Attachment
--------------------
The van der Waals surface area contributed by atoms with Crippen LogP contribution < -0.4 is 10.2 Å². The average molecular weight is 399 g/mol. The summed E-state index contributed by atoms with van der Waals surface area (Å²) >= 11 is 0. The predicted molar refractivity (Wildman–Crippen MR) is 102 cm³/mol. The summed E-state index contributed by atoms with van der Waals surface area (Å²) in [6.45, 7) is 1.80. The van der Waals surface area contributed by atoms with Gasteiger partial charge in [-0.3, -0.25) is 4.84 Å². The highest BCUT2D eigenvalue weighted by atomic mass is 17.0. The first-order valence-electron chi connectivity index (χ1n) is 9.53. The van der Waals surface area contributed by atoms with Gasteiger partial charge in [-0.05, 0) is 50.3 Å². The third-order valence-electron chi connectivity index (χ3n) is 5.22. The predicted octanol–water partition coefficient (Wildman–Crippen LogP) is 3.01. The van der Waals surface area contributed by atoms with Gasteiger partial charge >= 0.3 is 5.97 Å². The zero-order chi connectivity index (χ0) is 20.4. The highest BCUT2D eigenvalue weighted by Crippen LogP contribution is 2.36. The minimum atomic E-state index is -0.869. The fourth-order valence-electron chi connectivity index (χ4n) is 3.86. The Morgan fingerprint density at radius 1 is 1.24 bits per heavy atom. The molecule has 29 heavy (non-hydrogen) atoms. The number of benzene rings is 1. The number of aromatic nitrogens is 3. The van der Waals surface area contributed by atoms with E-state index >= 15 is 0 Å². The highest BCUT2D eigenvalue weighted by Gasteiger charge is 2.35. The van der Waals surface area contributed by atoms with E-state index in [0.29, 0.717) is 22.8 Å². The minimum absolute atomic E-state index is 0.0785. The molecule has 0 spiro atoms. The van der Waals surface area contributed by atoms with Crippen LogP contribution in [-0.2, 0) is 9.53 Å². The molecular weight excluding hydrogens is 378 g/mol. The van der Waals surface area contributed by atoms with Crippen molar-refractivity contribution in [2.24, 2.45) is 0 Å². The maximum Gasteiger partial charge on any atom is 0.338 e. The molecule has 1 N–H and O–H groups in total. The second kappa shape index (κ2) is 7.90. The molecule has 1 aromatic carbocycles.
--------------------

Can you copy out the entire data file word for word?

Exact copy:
The van der Waals surface area contributed by atoms with Crippen LogP contribution < -0.4 is 10.2 Å². The average molecular weight is 399 g/mol. The summed E-state index contributed by atoms with van der Waals surface area (Å²) >= 11 is 0. The predicted molar refractivity (Wildman–Crippen MR) is 102 cm³/mol. The summed E-state index contributed by atoms with van der Waals surface area (Å²) in [6.45, 7) is 1.80. The van der Waals surface area contributed by atoms with Gasteiger partial charge in [-0.3, -0.25) is 4.84 Å². The highest BCUT2D eigenvalue weighted by atomic mass is 17.0. The first-order valence-electron chi connectivity index (χ1n) is 9.53. The van der Waals surface area contributed by atoms with Gasteiger partial charge in [-0.05, 0) is 50.3 Å². The third-order valence-electron chi connectivity index (χ3n) is 5.22. The predicted octanol–water partition coefficient (Wildman–Crippen LogP) is 3.01. The van der Waals surface area contributed by atoms with Gasteiger partial charge >= 0.3 is 5.97 Å². The zero-order chi connectivity index (χ0) is 20.4. The highest BCUT2D eigenvalue weighted by Crippen LogP contribution is 2.36. The minimum atomic E-state index is -0.869. The fourth-order valence-electron chi connectivity index (χ4n) is 3.86. The Morgan fingerprint density at radius 1 is 1.24 bits per heavy atom. The molecule has 29 heavy (non-hydrogen) atoms. The number of benzene rings is 1. The number of aromatic nitrogens is 3. The van der Waals surface area contributed by atoms with E-state index >= 15 is 0 Å². The highest BCUT2D eigenvalue weighted by Gasteiger charge is 2.35. The van der Waals surface area contributed by atoms with E-state index in [0.29, 0.717) is 22.8 Å². The minimum absolute atomic E-state index is 0.0785. The molecule has 0 spiro atoms. The van der Waals surface area contributed by atoms with Crippen LogP contribution in [-0.2, 0) is 9.53 Å². The molecular weight excluding hydrogens is 378 g/mol. The van der Waals surface area contributed by atoms with Crippen molar-refractivity contribution in [2.24, 2.45) is 0 Å². The maximum Gasteiger partial charge on any atom is 0.338 e. The molecule has 1 N–H and O–H groups in total. The second kappa shape index (κ2) is 7.90. The molecule has 1 aromatic carbocycles.